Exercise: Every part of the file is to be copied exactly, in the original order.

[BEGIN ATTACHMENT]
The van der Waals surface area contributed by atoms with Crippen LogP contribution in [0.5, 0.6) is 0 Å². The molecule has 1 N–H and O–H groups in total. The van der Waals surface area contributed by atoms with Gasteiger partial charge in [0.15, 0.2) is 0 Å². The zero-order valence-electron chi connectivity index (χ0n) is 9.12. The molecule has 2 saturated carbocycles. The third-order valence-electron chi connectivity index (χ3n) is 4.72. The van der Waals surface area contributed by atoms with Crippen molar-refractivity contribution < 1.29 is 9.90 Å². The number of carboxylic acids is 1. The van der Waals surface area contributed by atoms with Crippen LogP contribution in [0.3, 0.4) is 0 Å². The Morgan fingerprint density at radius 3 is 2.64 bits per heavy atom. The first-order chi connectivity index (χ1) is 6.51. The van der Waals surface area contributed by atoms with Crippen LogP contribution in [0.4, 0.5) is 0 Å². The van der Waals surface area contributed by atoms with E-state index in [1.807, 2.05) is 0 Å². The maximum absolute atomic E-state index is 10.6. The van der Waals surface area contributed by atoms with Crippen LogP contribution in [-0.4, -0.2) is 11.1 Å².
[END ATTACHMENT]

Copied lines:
The van der Waals surface area contributed by atoms with Crippen LogP contribution in [0.5, 0.6) is 0 Å². The molecule has 1 N–H and O–H groups in total. The van der Waals surface area contributed by atoms with Gasteiger partial charge in [0.15, 0.2) is 0 Å². The zero-order valence-electron chi connectivity index (χ0n) is 9.12. The molecule has 2 saturated carbocycles. The third-order valence-electron chi connectivity index (χ3n) is 4.72. The van der Waals surface area contributed by atoms with Crippen molar-refractivity contribution < 1.29 is 9.90 Å². The number of carboxylic acids is 1. The van der Waals surface area contributed by atoms with Crippen LogP contribution in [0.3, 0.4) is 0 Å². The Morgan fingerprint density at radius 3 is 2.64 bits per heavy atom. The first-order chi connectivity index (χ1) is 6.51. The van der Waals surface area contributed by atoms with Crippen LogP contribution in [0.4, 0.5) is 0 Å². The van der Waals surface area contributed by atoms with E-state index in [1.807, 2.05) is 0 Å². The maximum absolute atomic E-state index is 10.6. The van der Waals surface area contributed by atoms with Crippen LogP contribution in [-0.4, -0.2) is 11.1 Å².